Shadow banking grows despite stigma

Author: Lizzie Meager | Published: 20 Nov 2015
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Shadow banking has continued to proliferate despite a lack of common understanding over how best to regulate it.

Recent findings from the Financial Stability Board (FSB) have highlighted rapid growth across all sectors that fall under the shadow banking umbrella. It found the size of the market to have grown by 10.1 percent in 2014, compared with conventional banks’ 6.4 percent growth.

On the same day, it also finalised its new regulatory framework for haircuts on core securities transactions; the first of its kind to be applied to such deals specifically between non-banks. The new standard collateral figure is six percent.

“It’s telling that even the FSB isn’t close to producing real recommendations,” said Thomas Raphael QC of 20 Essex Street, who worked on the rights issue case brought against Royal Bank of Scotland in 2008. “The introduction of haircuts is presented as a big change, but it’s not actually clear yet how even that will be implemented.”

Considering the Bank of England governor Mark Carney named shadow banking in emerging markets as the single greatest danger to the global economy in late 2013, the practice is marred by contention.

"It’s telling that even the FSB isn’t close to producing real recommendations"

The general perception is that these institutions hold masses of highly leveraged debt in their portfolios, along with disproportionate levels of risk.

And as well as how best to regulate it, many in the industry remain split over what actually constitutes a shadow bank.

The debate is a divisive one, mainly because asset management firms – which make up a large proportion of all shadow banking institutions – are regulated by the Alternative Investment Fund Managers Directive (AIFMD), which came into force in 2011.

“It’s a perfectly robust framework, and a substantial piece of legislation,” said Diala Minott, a partner at Ashurst. “So it’s wrong to say European investment firms aren’t regulated.”


  • The FSB last week published a series of recent reports in which it found shadow banking activity to have grown by 10.1% over 2014;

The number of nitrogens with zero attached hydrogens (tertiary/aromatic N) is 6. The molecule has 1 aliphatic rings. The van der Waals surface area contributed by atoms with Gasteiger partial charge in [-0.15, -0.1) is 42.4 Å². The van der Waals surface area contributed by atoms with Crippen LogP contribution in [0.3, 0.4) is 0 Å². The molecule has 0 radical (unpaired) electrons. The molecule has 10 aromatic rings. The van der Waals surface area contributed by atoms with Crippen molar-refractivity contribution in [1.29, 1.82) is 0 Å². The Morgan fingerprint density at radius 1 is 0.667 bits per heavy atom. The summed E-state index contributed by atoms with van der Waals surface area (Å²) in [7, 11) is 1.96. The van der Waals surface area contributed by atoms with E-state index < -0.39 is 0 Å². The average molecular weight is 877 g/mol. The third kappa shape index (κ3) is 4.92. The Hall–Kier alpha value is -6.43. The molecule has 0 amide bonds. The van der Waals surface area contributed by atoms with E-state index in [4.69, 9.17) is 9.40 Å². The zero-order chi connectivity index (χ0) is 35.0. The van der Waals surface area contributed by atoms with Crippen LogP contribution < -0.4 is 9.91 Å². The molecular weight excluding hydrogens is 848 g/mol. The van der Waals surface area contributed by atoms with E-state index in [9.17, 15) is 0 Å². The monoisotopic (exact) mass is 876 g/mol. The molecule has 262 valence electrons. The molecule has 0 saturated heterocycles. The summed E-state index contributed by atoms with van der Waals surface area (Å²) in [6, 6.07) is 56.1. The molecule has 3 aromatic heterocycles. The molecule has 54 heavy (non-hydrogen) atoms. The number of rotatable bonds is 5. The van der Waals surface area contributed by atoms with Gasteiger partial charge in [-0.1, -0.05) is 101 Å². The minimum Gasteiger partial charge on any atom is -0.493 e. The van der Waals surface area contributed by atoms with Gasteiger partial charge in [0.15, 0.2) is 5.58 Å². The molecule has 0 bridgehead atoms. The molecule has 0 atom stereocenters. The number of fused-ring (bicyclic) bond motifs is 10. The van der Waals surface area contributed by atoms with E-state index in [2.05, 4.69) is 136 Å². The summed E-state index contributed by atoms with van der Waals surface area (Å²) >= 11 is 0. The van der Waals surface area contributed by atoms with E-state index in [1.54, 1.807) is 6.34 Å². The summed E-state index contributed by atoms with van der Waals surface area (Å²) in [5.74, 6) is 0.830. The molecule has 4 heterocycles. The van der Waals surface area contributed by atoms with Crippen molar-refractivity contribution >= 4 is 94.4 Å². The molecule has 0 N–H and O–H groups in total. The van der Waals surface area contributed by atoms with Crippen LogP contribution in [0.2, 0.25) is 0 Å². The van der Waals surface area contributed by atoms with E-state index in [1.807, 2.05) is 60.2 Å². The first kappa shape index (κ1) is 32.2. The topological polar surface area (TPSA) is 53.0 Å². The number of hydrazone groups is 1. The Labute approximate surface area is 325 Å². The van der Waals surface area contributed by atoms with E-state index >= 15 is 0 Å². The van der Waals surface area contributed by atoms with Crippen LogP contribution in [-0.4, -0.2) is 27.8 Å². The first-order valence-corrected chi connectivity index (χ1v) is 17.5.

• This is despite repeated calls to regulate these firms more heavily;
  • It also introduced 6% haircuts for core securities transactions between non-banks.

Long way to go

This year the FSB has introduced a new method of system-wide monitoring, which it calls an activity-based economic function approach, to identify the areas within non-bank activities where risks are most likely to arise. Using this method, it found that around 30% of the overall non-bank lending market falls into this category.

These areas are identified as ‘other financial intermediaries’, and in 2015 include money market funds, finance companies, structured finance vehicles, hedge funds, broker-dealers, and investment trusts and funds.

Much of the growth over the past year came from trusts and money market funds in China. Carney highlighted Chinese debt specifically as a risk to global economic stability as recently as October this year.

Mark Carney
Mark Carney Bank of England
But although non-bank activity is thought to have been one of many catalysts for the financial crisis, from the FSB’s released materials, it doesn’t seem any closer to a solution.

“There isn’t the same level of specific, systemic risk as there is with conventional banks,” said Raphael. “Central banks aren’t going to fund shadow banks in a crisis, for example.”

And there are somewhat contradictory messages coming from regulators and other authorities across Europe.

While the UK government is encouraging asset managers to provide more funding to SMEs [small and medium enterprises], this is at odds with repeated calls to regulate the industry more rigorously.

“There’s this tension between asking people to go out and lend in large amounts and boost the economy, while simultaneously wanting to pile on harsher regulations, which will ultimately make funding harder,” said Minott.

Whatever the ultimate policy decision, the debate rages on.

“Lumping experienced, stable asset management firms in the same category as peer to peer lenders like payday loan companies is a misnomer,” said Minott. “Call it alternative lending, non-bank lending or private debt – but not shadow banking.”

See also

How shadow banking rules would hit Europe project finance

The risks of shadow banking’s growth

IMF: shadow banking’s next steps




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